Skip to main content

Creating Morning and Evening Rituals In 2017


For over a year now, I've been practicing extreme self-care. That means I don't run myself anywhere nearly as ragged as I used to, not for my art, other people, or events that are fun but end up costing  too much time, energy, and gas.

The forms of self-care that have had the biggest impact and which I've been able to keep consistently  are my morning and evening rituals. I came up with an idealistic list for each. I added things I enjoy doing and want to be doing regularly. I say it's idealistic because the list has too many items to do on a typical workday/evening but having the variety of things to do as a possibility, helps to keep my mornings and evenings flexible and unique since I can pick and choose among my ways to start my mornings or close my evenings.

I've become accustomed to the daily morning and nightly rituals I created for myself. It's been both healing and centering to have them in place. I have more patience on days when I wake up early enough to do my morning body work, journal, and enjoy my morning. And I sleep better after a sea salt bubble bath and after I've had time to unwind from my day. There's something about the consistent practice of taking care of oneself that nourishes the soul and creates a deeper, richer sense of self.

Having this time that I love in my days has helped me to guard my time by saying no to too much busyness. There's so much negativity in social media these days. It's a sabbatical just to go off it. My goal is to maintain balance as I remain socially and politically involved.

I'll share the details of my morning and evening rituals in another post. For now, I wanted to ask the question, do you have intentional morning and evening rituals? We all have routines, but are you making deliberate choices about how you are starting and ending your days? 

Comments

Popular posts from this blog

Went to Memoir-Writing Workshop

I went to a memoir-writing workshop recently. I don't want to be the girl who cries at the slightest thing but, in this case, I was. They asked the question: who told you, you can't write? We had to state our writing demons, and then write out the dialog between this inner critique and our retaliation to their remarks. Ultimately, it is only ourselves that can hold us back from our own dreams. But sometimes we've internalized the voices of others tell us that we can't.  I'd done this exercise before privately, in my own bed, in my own room, and in my own journal but never out loud. When we were done, we had to go around the table and read the dialog. I was picked the first to go. Before I could even let out a word, my throat choked up, my face turn red, and my eyes began to water. I read and cried. We all cried. I thought I had left all that hurt hidden away on paper somewhere, and there it was strangling me. I can't begin to describe that whole situation with …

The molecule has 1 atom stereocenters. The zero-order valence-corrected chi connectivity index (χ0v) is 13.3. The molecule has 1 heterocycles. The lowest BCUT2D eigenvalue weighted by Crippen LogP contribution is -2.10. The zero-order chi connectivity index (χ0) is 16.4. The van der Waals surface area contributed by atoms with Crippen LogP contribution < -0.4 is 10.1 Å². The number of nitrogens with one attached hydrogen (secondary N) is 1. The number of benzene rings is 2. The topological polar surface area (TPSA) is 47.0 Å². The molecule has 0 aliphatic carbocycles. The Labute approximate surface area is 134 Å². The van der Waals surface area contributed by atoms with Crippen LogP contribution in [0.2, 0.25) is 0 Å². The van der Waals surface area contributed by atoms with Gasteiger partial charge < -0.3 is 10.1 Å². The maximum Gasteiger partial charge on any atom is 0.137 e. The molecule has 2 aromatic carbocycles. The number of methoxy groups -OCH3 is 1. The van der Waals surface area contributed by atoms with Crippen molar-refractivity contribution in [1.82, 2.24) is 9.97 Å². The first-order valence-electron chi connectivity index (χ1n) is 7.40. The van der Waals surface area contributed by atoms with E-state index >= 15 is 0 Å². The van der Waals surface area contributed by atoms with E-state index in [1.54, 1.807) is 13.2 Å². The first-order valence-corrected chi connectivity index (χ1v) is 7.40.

This is also from an older draft post. I've since been part of a show, an extraordinary experience I still have to blog about but I'd thought I'd still post these earlier thoughts.

I love writing so just having a story out their in print or online and getting commented on I thought was enough but as I was recently told by an actor, when your story is told on stage its a completely different experience because of the interaction between the actors and the audience.

In this play I definitely felt the chemistry. Now and days and even back in the old days it was so hard to make a motion picture. To tell one of our stories would cost thousands of dollars and an experienced Hollywood budget and staff. At CASA 0101 what you need is an idea and some ganas to make your story into a play. And best of all its a community event with a very grass roots feel.

Detained In The Desert

I went to see Josefina Lopez’s world premier play, “Detained In The Desert”. Josefina, known for her popular Real Women Have Curves, was vacationing in Arizona when SB 1070 was passed. She was unable to go to protest rallies held that night because of prior family commitments but Josefina had it in her heart to do something.  In the five years between 2003 and 2007, there was a 40 percent increase in crimes against Latinos. It’s no wonder considering the proliferation of “hate talk” that spews off the radio, TV, and internet and aims at infuriating the masses. In a climate saturated with negative propaganda, fear mongering, and increasing violence, what one would consider a random act of violence is in reality not so random after all. When we create a society that is so pitted against one another, our chance encounters become unavoidable collisions between unsuspecting individuals caught within the biome of the conflicted society in which we live. It’s like walking into a room with se…